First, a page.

Issue: Whether 18 U.S.C. 2339B(a)(1), which prohibits the knowing provision of “any *** service, *** training, [or] expert advice or assistance,” to a designated foreign terrorist organization, is unconstitutionally vague; Whether the criminal prohibitions in 18 U.S.C. § 2339B(a)(1) on the provision of “expert advice or assistance” “derived from scientific [or] technical … knowledge” and “personnel” are unconstitutional with respect to speech that furthers only lawful, nonviolent activities of proscribed organizations.
Washington (CNN) — A bipartisan group of legislators on Thursday introduced legislation in Congress to strip citizenship from any American found to be involved in terrorism.
If the Terrorist Expatriation Act passes, an American would lose citizenship if found to have provided material support or resources to a foreign terrorist organization — as designated by the secretary of state — or participated in actions against the United States.
Sens. Joe Lieberman, I-Connecticut, and Scott Brown, R-Massachusetts, co-sponsored the bill. An identical bill is being introduced in the House by Reps. Jason Altmire, D-Pennsylvania, and Charlie Dent, R-Pennsylvania.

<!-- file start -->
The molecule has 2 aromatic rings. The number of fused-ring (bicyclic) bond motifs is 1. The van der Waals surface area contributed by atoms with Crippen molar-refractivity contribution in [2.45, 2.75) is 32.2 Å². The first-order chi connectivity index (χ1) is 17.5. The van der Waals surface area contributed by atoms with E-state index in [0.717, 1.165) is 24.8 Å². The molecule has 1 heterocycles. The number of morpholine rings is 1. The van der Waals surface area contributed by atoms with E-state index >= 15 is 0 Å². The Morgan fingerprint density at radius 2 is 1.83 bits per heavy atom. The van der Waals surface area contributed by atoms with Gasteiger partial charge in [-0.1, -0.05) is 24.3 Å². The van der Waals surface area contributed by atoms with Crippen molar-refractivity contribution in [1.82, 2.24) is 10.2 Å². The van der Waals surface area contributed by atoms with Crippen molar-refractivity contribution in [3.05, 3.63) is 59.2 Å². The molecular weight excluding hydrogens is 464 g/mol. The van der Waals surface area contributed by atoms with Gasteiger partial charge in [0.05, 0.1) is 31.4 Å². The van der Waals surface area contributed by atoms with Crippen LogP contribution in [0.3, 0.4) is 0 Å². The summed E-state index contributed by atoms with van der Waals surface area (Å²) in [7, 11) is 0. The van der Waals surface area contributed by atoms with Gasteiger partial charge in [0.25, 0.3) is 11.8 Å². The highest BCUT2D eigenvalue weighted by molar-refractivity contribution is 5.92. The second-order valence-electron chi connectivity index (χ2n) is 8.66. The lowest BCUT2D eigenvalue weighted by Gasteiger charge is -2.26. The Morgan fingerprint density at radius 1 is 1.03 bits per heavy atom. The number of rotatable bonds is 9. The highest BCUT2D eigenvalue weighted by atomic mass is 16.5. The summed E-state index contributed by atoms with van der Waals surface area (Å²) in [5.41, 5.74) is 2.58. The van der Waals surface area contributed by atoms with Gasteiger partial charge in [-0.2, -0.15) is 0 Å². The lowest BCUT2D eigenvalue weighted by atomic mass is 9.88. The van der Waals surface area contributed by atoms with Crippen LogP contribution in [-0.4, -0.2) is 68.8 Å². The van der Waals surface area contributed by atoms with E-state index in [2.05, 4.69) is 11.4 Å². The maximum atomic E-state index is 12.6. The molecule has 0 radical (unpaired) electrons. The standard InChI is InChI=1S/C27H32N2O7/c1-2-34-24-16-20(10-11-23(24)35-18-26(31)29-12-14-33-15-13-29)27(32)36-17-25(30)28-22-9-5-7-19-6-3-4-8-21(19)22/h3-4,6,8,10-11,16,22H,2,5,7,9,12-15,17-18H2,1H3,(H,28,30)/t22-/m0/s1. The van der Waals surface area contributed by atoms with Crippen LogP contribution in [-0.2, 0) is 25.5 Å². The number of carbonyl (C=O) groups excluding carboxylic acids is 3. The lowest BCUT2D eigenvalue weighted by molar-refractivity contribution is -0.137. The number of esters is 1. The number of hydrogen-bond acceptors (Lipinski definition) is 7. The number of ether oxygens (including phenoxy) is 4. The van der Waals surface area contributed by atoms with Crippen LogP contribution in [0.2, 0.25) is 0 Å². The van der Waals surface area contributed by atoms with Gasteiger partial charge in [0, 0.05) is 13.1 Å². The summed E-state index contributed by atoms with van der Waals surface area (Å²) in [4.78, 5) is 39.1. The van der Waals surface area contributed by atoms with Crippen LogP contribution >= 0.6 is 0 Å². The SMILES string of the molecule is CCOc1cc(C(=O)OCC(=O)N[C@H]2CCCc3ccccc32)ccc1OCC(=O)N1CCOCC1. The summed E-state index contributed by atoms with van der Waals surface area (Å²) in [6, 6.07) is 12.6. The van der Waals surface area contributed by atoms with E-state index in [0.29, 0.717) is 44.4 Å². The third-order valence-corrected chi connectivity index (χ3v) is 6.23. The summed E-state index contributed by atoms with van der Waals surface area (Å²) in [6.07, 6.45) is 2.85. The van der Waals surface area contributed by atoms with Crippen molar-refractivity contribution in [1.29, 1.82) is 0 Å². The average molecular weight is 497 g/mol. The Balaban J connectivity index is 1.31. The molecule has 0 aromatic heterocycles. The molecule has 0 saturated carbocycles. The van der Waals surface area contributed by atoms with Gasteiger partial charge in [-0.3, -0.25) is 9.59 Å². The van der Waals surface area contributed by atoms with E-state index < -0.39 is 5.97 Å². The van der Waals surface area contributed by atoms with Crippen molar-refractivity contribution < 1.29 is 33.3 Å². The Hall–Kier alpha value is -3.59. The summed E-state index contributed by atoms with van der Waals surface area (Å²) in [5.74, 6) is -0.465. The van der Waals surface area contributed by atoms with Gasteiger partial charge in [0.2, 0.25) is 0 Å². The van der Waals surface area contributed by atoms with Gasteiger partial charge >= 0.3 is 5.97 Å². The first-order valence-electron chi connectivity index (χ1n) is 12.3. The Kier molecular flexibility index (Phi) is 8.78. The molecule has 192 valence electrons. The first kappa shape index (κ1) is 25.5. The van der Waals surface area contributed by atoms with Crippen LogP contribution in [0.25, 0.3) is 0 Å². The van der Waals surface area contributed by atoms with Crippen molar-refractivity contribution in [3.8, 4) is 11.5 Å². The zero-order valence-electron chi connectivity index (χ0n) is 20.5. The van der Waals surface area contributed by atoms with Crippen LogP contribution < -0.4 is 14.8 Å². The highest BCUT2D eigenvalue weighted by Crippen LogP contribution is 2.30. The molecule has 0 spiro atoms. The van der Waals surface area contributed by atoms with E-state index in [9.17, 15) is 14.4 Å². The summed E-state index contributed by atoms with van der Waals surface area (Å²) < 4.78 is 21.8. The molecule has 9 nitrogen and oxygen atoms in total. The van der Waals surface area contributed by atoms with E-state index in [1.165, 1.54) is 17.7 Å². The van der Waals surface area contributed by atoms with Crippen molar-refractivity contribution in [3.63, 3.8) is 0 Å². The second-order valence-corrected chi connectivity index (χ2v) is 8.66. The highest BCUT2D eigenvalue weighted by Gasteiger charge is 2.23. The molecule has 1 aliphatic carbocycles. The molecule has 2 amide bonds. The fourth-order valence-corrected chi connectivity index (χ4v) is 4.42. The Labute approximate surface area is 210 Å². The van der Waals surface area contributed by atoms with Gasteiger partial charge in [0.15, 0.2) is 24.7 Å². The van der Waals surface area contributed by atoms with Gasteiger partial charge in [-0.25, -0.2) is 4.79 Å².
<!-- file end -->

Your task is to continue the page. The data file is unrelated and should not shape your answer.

Under the new proposed bill, the Department of State would have the ability to revoke an American’s citizenship based on a person renouncing their citizenship. The individual, Lieberman stressed, would still have the right to appeal the determination at the State Department — or take it to federal court.
When asked how the State Department would make their decision, Lieberman said a person would have declare the intent to renounce their citizenship — but added that information from other sources could also “lead the state department to make that conclusion.”
Anders said the government often makes mistakes in determining a person’s involvement in terrorism. In that case, an American citizen could be rendered stateless if they do not have dual citizenship.
Stephen Vladeck, a professor of law at American University Washington College of Law, said the government defines “providing material support to terrorism” so broadly, “that really the most benign, innocent activity could subject the most harmless Americans to this extreme sanction.”